All drivers in Washington State should choose to put focus first
Distracted driving is a common cause of far too many car accidents in Vancouver and throughout Southwest Washington. That's why safety officials in Washington State and across the U.S. have designated April as Distracted Driving Awareness Month.
One movement that is trying to put an end to distracted driving accidents on our roads and highways is EndDD.org (End Distracted Driving), an organization that stemmed from the Casey Feldman Foundation. Casey was killed by a distracted driver when she was only 21 years old. Her parents started EndDD.org to launch a campaign that's committed to ending distracted driving and preventing any more devastating fatalities from happening.
“I never thought it could happen to my child, but it can happen to you and it can happen to your children,” says Casey's father, Joel Feldman. “Just like when you look at somebody, hear somebody’s driven drunk, you think, ‘Oh my God!’ We want it to be the same for distracted driving and I think we can get there.”
According to the Washington Traffic Safety Commission, the state's Annual Distracted Driving Observation Study found that the distracted driving rate fell from 9.4 percent in 2020 to 6.9 percent in 2021.
Officials welcomed the news, but it's important for drivers to remember that there's still work to be done. Bear in mind that it only takes one negligent driver to cause a distracted driving accident that results in severe injury or death.
“Focused driving means safer roads,” said Erika Mascorro, WTSC Program Manager for Distracted Driving. “Seeing more people focused on driving is motivation to get all of us off the phone when we’re on the road.”
Different types of driver distractions
Distracted driving is any activity that diverts a driver's attention away from the task of driving. Safety experts categorize the different distractions into 3 types: Manual, Visual, and Cognitive.
Manual distractions: When a driver moves their hands off the steering wheel. Examples of manual distractions are eating, drinking, reaching for items around the car, or holding a cell phone.
Visual distractions: When a driver takes their eyes off the road. Reading a text, looking at a GPS, self-grooming in the mirror, and rubbernecking are all examples of visual distractions.
Cognitive distractions: When a driver's mind wanders and they lose their mental focus while driving. Examples of cognitive distractions include having a phone conversation, reading a text, daydreaming, being deep in thought, experiencing strong emotions (e.g., anger, frustration, sadness), and chatting with a passenger.
Texting and driving is the most common and most deadly form of distracted driving because it falls under all three categories of distraction. According to research by the National Highway Traffic Safety Administration (NHTSA), texting and driving is six times more dangerous than driving drunk.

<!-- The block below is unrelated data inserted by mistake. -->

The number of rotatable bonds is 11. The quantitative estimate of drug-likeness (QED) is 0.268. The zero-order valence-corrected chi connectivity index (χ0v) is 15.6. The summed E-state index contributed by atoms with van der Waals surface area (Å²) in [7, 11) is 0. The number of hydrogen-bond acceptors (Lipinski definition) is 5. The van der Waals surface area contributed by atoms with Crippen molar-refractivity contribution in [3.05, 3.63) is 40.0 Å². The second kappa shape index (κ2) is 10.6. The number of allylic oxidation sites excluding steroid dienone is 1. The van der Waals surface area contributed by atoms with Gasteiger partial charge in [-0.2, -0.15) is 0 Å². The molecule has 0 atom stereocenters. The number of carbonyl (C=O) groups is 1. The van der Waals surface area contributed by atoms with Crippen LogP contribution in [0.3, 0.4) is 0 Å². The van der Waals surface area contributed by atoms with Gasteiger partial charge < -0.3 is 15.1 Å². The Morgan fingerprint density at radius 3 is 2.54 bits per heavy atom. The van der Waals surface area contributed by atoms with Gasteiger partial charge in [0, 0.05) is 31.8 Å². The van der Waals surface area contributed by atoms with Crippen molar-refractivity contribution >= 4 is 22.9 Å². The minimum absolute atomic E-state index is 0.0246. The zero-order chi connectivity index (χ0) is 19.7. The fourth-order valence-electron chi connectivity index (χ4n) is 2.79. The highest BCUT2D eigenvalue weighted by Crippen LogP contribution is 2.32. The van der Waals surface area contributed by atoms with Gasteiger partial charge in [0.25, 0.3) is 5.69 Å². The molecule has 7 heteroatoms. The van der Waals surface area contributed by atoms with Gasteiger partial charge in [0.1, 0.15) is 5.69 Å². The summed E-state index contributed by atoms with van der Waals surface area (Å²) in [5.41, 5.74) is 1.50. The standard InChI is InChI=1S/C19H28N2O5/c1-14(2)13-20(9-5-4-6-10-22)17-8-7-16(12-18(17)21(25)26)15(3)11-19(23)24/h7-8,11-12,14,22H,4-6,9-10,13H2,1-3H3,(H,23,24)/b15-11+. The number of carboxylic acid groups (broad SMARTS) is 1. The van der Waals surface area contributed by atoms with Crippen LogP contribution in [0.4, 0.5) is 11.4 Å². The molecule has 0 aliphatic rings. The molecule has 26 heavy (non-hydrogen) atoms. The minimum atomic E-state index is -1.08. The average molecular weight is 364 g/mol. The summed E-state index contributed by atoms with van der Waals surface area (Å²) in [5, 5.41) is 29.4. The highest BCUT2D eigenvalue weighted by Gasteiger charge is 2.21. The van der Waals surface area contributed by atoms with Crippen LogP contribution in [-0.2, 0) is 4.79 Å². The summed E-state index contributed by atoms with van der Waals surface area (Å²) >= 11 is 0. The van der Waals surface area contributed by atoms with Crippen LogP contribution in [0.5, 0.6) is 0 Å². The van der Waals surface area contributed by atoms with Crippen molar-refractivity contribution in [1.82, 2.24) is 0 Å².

The WTSC also notes that it can take a driver up to 27 seconds to regain focus on the road after using a cell phone. At just 25 mph, that's the equivalent of driving the length of a football field.
“People save lives when they turn off their phones before they start their cars,” said Mascorro. “Make focused driving a habit by putting your phone in the glove box, by taking 10 minutes before you drive to catch up on phone calls or text messages, or by setting up music or navigation before you drive. We can refuse, like most Washington drivers, to let our phones endanger our lives.”
Distracted driving in Washington
In Washington State, it is against the law to use a hand-held cell phone while operating a motor vehicle, stopped in traffic, or at a stoplight. Since the legislature passed the law in 2017, distracted driving deaths have dropped 40 percent.
The WTSC lists the lawful ways drivers in can use a cell phone.
As a driver, you can use a cell phone if:
- You are hands-free and if the task on your cell phone can be done by a single touch or finger swipe
- You are parked or out of the flow of traffic
- You are contacting emergency services.
A distracted driver who ignores the law and puts themself and others on the road in danger may be fined.
What to do if you were hit by a distracted driver
If you were injured or a loved one died in a distracted driving accident in Southwest Washington, The Scott Law Firm, PLLC, can help you hold the at-fault driver accountable and fight for the compensation you're entitled to.
Depending on the specific details of your case, you may be able to recover compensation for damages including but not limited to medical bills, lost wages, replacement services, and pain and suffering. To find out how much your case might be worth, schedule a free, no-obligation consultation with our law firm.
We have decades of experience successfully representing crash victims and know what it takes to build winning cases. Discover what we can do for you. Contact us today to schedule a free consultation with an experienced Vancouver car accident lawyer. We serve clients throughout Southwest Washington.